Aside from online grocery, the growth of e-commerce is particularly significant in healthcare. According to a tracking study, out of the top 10 online shopping Apps with the most significant increase in active members, seven are fresh food stores, and three are e-pharmacies, with the top spot being an online pharmacy. In another Chinese study, one of the key ‘new’ consumer pandemic experiences was consulting with doctors and/or booking hospital appointments online, with 72% of people saying they will continue to use such online healthcare services in the future.
Slow Recovery Of Offline Shopping
Since the end of the epidemic peak, the offline shopping market has been gradually recovering, particularly during Golden Week in May, when offline saw a spike in stimulation. However, there are apparent differences between sectors. Retail convenience stores and pharmacies have retained their sales uplift due to many restaurants and cafes not being open and the continued need for medicines.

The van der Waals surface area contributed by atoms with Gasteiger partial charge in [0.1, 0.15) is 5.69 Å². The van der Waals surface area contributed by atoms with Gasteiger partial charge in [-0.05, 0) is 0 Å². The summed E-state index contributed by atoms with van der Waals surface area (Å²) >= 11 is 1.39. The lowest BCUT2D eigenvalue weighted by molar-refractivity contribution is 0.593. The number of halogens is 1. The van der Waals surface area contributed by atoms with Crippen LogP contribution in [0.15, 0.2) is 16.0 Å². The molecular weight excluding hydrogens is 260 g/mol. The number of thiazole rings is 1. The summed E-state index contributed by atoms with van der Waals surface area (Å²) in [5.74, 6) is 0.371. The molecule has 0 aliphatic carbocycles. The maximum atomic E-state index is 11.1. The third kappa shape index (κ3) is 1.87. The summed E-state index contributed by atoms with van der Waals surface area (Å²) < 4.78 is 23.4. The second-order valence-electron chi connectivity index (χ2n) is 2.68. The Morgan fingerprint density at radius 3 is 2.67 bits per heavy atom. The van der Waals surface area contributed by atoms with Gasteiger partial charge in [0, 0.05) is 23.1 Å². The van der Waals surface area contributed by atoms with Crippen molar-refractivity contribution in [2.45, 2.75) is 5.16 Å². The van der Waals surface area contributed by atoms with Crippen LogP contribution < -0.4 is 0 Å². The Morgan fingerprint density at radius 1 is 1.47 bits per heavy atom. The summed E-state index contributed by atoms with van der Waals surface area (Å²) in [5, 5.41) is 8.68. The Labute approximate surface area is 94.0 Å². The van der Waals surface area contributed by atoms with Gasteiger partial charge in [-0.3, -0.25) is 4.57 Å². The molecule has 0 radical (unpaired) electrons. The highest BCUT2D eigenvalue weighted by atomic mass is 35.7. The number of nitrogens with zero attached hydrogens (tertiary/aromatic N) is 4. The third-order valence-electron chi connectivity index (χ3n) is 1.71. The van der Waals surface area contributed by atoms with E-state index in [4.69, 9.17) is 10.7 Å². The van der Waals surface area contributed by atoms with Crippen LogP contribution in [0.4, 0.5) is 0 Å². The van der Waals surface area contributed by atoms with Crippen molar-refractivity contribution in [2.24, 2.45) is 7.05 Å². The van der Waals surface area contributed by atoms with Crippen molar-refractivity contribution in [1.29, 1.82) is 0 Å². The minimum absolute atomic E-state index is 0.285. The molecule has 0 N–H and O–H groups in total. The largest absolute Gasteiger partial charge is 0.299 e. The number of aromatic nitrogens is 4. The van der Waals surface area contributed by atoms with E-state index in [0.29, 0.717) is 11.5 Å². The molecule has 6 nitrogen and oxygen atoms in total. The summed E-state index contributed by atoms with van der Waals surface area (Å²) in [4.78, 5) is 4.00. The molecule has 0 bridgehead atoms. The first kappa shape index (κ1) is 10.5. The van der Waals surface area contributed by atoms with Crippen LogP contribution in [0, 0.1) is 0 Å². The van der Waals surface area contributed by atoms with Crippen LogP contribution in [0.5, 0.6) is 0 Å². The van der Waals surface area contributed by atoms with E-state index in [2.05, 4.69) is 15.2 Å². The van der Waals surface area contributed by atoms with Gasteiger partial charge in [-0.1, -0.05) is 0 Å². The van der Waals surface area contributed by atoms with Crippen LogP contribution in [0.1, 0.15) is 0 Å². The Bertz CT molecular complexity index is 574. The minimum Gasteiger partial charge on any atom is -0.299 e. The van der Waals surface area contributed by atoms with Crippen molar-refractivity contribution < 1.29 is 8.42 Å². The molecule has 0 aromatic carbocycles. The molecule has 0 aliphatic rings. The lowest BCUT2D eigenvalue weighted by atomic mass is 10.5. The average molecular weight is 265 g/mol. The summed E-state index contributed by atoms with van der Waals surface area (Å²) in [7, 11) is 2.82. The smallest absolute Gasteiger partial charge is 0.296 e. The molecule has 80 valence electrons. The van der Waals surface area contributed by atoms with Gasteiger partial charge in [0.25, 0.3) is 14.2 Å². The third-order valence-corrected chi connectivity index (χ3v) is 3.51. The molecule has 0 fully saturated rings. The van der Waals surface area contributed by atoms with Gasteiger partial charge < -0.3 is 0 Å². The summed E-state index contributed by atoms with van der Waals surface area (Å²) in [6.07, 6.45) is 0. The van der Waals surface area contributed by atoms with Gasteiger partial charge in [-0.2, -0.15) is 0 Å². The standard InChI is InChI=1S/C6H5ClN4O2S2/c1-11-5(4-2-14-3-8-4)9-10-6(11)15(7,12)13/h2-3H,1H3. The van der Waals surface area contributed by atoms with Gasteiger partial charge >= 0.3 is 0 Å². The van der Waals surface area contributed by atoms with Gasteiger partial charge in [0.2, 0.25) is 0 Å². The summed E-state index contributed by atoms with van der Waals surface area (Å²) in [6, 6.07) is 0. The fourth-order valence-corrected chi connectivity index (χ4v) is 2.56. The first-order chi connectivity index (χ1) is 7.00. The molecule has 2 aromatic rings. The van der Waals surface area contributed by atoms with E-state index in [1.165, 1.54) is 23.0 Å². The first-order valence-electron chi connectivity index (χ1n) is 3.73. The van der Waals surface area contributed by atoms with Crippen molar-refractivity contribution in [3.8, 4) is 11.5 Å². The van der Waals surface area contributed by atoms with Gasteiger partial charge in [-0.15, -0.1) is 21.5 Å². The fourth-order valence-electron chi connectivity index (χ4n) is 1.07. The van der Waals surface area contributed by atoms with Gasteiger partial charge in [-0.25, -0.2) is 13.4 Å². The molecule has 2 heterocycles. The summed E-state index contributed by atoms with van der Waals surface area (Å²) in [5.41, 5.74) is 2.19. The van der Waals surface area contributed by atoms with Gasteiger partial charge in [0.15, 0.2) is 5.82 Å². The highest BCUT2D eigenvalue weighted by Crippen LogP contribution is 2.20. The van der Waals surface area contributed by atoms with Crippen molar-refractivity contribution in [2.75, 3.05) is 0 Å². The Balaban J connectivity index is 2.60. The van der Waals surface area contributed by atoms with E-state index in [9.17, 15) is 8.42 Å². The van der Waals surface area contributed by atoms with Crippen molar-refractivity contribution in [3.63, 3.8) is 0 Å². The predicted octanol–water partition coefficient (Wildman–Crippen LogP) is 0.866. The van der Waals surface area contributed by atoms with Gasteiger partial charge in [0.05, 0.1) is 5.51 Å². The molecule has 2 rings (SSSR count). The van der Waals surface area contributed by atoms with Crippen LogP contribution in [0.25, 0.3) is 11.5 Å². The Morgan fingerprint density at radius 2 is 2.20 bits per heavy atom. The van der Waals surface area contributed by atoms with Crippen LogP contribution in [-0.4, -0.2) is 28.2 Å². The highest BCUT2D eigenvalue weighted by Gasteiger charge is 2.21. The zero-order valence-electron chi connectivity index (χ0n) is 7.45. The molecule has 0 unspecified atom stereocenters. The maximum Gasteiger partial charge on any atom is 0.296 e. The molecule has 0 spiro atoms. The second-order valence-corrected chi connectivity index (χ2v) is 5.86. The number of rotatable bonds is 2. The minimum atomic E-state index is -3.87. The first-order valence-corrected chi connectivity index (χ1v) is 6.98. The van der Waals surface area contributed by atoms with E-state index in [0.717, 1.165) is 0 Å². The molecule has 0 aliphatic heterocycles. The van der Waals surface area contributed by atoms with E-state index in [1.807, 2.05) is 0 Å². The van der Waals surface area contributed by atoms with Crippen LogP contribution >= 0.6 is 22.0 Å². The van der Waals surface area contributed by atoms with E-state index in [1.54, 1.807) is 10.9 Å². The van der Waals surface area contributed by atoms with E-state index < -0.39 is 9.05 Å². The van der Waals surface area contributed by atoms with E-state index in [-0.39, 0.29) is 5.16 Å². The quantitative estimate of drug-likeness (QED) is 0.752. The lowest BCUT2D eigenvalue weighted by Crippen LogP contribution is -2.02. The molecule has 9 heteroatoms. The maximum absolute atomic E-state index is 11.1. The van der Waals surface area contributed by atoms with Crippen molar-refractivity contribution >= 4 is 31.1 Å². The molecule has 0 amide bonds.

The sales of fashion stores and shopping malls dropped by 90% during the epidemic peak, and although 95% have already reopened, the customer flow is 20% lower compared to the pre-pandemic period. A fascinating McKinsey article and “Fast Forward China” podcast shares many insights including how the Chinese consumer – especially in their 20s and 30s – have reigned in spending and are making more financially astute decisions.
Unprecedented Attention To Health And Wellbeing